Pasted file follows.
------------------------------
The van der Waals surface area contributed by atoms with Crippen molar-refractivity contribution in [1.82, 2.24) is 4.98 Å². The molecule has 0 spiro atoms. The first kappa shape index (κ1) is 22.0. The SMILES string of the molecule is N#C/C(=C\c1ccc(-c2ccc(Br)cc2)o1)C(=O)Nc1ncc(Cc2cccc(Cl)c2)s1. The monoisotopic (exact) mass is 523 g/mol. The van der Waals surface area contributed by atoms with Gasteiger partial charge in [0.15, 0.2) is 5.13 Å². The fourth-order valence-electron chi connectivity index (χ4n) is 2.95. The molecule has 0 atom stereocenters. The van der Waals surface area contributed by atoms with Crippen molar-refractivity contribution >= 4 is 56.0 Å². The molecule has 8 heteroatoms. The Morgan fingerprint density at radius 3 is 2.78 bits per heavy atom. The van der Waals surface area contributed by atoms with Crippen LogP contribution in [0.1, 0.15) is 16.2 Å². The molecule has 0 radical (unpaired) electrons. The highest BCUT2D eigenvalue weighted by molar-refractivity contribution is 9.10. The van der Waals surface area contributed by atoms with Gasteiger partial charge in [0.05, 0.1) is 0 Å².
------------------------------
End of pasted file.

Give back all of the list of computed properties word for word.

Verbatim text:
The van der Waals surface area contributed by atoms with Crippen molar-refractivity contribution in [1.82, 2.24) is 4.98 Å². The molecule has 0 spiro atoms. The first kappa shape index (κ1) is 22.0. The SMILES string of the molecule is N#C/C(=C\c1ccc(-c2ccc(Br)cc2)o1)C(=O)Nc1ncc(Cc2cccc(Cl)c2)s1. The monoisotopic (exact) mass is 523 g/mol. The van der Waals surface area contributed by atoms with Gasteiger partial charge in [0.15, 0.2) is 5.13 Å². The fourth-order valence-electron chi connectivity index (χ4n) is 2.95. The molecule has 0 atom stereocenters. The van der Waals surface area contributed by atoms with Crippen molar-refractivity contribution >= 4 is 56.0 Å². The molecule has 8 heteroatoms. The Morgan fingerprint density at radius 3 is 2.78 bits per heavy atom. The van der Waals surface area contributed by atoms with Crippen LogP contribution in [0.1, 0.15) is 16.2 Å². The molecule has 0 radical (unpaired) electrons. The highest BCUT2D eigenvalue weighted by molar-refractivity contribution is 9.10. The van der Waals surface area contributed by atoms with Gasteiger partial charge in [0.05, 0.1) is 0 Å².